1933 - 1939 Motor cycle races

Motor cycle races were held in the Home Park stadium before 1930 when its oval banked track was replaced by terraces on a more rectangular plan.  At the time, motorbikes were little more than pedal bicycles with a small engine added whilst their riders would race in flat caps, sometime worn with their peaks backwards.

The 5-mile MOTOR SCRATCH race underway in Home Park stadium.
(Western Daily Mercury, 27th June 1904 – British Newspaper Library)

A day of motor cycle races was held on the new paths in Central Park during Plymouth Week in July 1933. The organisers, Plymouth Motor Club claimed it as a great success and looked to organise another event in 1938.  When first considered by the Parks and Recreation Committee in January, it recommended to the full Council that Central Park was “not a suitable place for such races.”  Not to be put off, the motor club argued that the Bath and West Show was going to inconvenience park visitors for several months whereas the motor cycling races would require only half a day.  Their request was reconsidered in February and the Council gave approval on condition that the motor club would make good all damage, manage the event safely and take responsibility for any accidents.

The event was held on August Bank Holiday, 1st August 1938, but it had to be abandoned because of heavy rain.  The Western Morning News reported: “After the first event and three heats of the second had finished, giving promise of a keen afternoon’s sport, the motor cycle road races in Central Park, Plymouth, organized by the Plymouth Motor Club, had to be abandoned on account of torrential rain………….. Holiday makers in summer attire hurriedly made for shelter, and one hour later, when it seemed that conditions would not improve, the meeting was abandoned.”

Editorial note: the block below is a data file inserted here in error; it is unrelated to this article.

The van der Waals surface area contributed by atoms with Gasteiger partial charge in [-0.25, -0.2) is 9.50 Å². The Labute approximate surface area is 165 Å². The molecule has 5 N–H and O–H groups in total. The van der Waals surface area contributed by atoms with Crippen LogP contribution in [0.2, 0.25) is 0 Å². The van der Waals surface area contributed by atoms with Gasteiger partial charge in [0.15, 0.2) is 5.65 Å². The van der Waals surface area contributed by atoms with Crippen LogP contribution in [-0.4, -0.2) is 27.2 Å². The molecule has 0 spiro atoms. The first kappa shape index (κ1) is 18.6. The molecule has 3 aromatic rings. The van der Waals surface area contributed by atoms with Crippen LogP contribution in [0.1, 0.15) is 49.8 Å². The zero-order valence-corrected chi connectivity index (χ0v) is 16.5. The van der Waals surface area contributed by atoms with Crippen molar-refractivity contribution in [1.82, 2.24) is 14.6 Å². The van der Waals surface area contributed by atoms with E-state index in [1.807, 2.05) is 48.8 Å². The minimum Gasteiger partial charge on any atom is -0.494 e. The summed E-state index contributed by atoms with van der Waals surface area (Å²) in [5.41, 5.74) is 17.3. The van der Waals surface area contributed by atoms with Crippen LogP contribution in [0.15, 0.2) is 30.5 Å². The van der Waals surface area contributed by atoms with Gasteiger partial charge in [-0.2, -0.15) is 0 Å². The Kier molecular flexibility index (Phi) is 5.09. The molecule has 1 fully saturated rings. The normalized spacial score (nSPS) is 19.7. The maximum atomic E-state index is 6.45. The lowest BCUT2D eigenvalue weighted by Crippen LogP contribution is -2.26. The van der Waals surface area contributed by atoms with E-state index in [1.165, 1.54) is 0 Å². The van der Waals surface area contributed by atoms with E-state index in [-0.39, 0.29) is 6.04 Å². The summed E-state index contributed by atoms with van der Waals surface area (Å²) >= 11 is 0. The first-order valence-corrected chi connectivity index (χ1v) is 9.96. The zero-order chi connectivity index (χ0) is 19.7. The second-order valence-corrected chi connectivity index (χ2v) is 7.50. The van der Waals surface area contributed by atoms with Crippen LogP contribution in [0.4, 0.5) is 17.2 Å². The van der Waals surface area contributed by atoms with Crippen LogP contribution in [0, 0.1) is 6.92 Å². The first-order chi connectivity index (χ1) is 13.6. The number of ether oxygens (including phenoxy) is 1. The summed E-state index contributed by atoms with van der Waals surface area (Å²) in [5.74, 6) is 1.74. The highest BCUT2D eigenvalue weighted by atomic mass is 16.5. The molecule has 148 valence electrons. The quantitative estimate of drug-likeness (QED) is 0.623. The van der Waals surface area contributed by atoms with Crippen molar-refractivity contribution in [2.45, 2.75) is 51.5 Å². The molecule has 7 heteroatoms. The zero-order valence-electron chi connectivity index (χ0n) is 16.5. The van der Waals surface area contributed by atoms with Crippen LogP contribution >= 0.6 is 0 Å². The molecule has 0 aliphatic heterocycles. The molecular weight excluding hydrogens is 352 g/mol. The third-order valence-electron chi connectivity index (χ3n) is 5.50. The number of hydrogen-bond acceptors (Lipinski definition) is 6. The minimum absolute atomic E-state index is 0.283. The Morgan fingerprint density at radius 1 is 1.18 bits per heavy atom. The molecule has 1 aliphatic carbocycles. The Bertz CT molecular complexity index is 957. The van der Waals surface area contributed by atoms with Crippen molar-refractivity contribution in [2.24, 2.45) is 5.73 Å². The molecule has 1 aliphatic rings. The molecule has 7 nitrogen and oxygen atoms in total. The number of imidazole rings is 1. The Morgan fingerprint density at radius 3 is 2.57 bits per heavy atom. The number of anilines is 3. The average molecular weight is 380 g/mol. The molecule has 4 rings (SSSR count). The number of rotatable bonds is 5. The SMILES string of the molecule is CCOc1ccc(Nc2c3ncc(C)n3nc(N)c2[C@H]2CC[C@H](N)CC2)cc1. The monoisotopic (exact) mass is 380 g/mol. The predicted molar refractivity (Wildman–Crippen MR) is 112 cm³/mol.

Two riders were injured in accidents before the meeting was abandoned.  One had slight concussion and the other a cut face.  Both were taken to hospital.

Race marshals assist a rider after he had crashed at the first bend in the 250cc race.
He remounted and finished third. (Western Morning News, 2nd August 1938 – British Newspaper Archive)

In January 1939, the Motor Club invited Mr Stanley Woods, one of the world’s best motor cycle racing drivers, to check the triangular course for safety.  It included the paths made less than ten years previously, which are now known as Coronation Avenue, Jubilee Row, Discovery Way and Jack Leslie Way.  With the Motor Club members, Mr Woods inspected the track and declared it was good for a small circuit.  He went on to tell the Western Morning News, “I do not think it is dangerous.  For that matter, I think no track and no motor cycling are dangerous.  It is the men who are dangerous, and a foolish driver could crash on a hundred foot track.”

The 1939 races were held under the patronage of the Lord Mayor, Mr G.S. Scoble.  In fact, the previous Lord Mayor, Alderman Solomon Stephens, had presented a trophy for the competitor who made the fastest average speed of any race for the day.  As in 1938, the meeting was held on the August Bank Holiday, 7th August 1939, which was less than one month before the outbreak of the second world war. 

There were 20 races in total with classes that included 350cc, 500cc and unlimited.  The length of one lap was 1598½ yards.  Some races were over 12 laps (11 miles) and others over 16 laps (14.6 miles).  Maximum gradients were 1 in 13 uphill and 1 in 15 downhill.  Several thousand spectators turned out to watch and there were a few spills, chiefly on the corners, although no one was seriously hurt.  By the end of the day, the riders were enthusiastically agreed that the mile-lap course was one of the finest in the country and would make an excellent permanent track.